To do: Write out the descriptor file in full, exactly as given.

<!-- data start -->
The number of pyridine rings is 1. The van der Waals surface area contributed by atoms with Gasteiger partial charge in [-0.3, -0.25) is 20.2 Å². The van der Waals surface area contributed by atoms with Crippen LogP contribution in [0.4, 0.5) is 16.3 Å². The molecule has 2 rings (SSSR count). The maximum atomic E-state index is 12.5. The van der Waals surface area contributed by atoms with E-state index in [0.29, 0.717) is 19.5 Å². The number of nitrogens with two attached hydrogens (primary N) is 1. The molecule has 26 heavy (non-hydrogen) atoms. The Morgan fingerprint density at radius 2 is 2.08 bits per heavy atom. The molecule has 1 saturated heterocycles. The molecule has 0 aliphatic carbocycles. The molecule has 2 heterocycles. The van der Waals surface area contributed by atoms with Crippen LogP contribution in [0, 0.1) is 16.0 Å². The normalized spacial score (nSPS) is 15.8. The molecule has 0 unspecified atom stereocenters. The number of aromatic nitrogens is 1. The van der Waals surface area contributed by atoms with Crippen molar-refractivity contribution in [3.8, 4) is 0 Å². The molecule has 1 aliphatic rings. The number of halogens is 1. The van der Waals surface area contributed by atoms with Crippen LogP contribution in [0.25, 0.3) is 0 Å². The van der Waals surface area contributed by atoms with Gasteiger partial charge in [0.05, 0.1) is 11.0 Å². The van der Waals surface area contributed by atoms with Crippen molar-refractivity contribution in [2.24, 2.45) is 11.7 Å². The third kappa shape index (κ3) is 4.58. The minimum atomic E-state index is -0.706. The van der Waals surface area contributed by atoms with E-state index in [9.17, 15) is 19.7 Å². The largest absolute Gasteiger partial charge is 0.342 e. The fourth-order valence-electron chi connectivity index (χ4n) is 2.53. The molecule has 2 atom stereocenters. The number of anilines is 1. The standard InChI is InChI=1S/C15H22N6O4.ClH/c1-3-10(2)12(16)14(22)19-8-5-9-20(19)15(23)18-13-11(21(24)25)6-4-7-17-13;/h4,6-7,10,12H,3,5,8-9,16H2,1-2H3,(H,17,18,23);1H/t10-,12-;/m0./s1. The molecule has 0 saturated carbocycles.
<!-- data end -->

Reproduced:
The number of pyridine rings is 1. The van der Waals surface area contributed by atoms with Gasteiger partial charge in [-0.3, -0.25) is 20.2 Å². The van der Waals surface area contributed by atoms with Crippen LogP contribution in [0.4, 0.5) is 16.3 Å². The molecule has 2 rings (SSSR count). The maximum atomic E-state index is 12.5. The van der Waals surface area contributed by atoms with E-state index in [0.29, 0.717) is 19.5 Å². The number of nitrogens with two attached hydrogens (primary N) is 1. The molecule has 26 heavy (non-hydrogen) atoms. The Morgan fingerprint density at radius 2 is 2.08 bits per heavy atom. The molecule has 1 saturated heterocycles. The molecule has 0 aliphatic carbocycles. The molecule has 2 heterocycles. The van der Waals surface area contributed by atoms with Crippen LogP contribution in [0, 0.1) is 16.0 Å². The normalized spacial score (nSPS) is 15.8. The molecule has 0 unspecified atom stereocenters. The number of aromatic nitrogens is 1. The van der Waals surface area contributed by atoms with Crippen molar-refractivity contribution in [3.8, 4) is 0 Å². The molecule has 1 aliphatic rings. The number of halogens is 1. The van der Waals surface area contributed by atoms with Crippen LogP contribution in [0.25, 0.3) is 0 Å². The van der Waals surface area contributed by atoms with Gasteiger partial charge in [0.05, 0.1) is 11.0 Å². The van der Waals surface area contributed by atoms with Crippen molar-refractivity contribution in [2.24, 2.45) is 11.7 Å². The third kappa shape index (κ3) is 4.58. The minimum atomic E-state index is -0.706. The van der Waals surface area contributed by atoms with E-state index in [9.17, 15) is 19.7 Å². The largest absolute Gasteiger partial charge is 0.342 e. The fourth-order valence-electron chi connectivity index (χ4n) is 2.53. The molecule has 2 atom stereocenters. The number of anilines is 1. The standard InChI is InChI=1S/C15H22N6O4.ClH/c1-3-10(2)12(16)14(22)19-8-5-9-20(19)15(23)18-13-11(21(24)25)6-4-7-17-13;/h4,6-7,10,12H,3,5,8-9,16H2,1-2H3,(H,17,18,23);1H/t10-,12-;/m0./s1. The molecule has 0 saturated carbocycles.